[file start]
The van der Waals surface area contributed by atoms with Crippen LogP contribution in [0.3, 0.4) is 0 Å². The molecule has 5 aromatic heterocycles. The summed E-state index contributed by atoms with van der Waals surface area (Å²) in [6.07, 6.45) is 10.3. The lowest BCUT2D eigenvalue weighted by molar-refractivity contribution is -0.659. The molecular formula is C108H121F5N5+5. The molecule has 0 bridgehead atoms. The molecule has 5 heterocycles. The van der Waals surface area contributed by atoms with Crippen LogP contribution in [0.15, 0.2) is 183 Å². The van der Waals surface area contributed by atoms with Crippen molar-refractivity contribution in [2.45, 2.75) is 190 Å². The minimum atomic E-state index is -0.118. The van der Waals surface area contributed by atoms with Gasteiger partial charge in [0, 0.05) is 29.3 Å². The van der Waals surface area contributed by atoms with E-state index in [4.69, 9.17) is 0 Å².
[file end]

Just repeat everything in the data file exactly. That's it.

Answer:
The van der Waals surface area contributed by atoms with Crippen LogP contribution in [0.3, 0.4) is 0 Å². The molecule has 5 aromatic heterocycles. The summed E-state index contributed by atoms with van der Waals surface area (Å²) in [6.07, 6.45) is 10.3. The lowest BCUT2D eigenvalue weighted by molar-refractivity contribution is -0.659. The molecular formula is C108H121F5N5+5. The molecule has 0 bridgehead atoms. The molecule has 5 heterocycles. The van der Waals surface area contributed by atoms with Crippen LogP contribution in [0.15, 0.2) is 183 Å². The van der Waals surface area contributed by atoms with Crippen molar-refractivity contribution in [2.45, 2.75) is 190 Å². The minimum atomic E-state index is -0.118. The van der Waals surface area contributed by atoms with Gasteiger partial charge in [0, 0.05) is 29.3 Å². The van der Waals surface area contributed by atoms with E-state index in [4.69, 9.17) is 0 Å².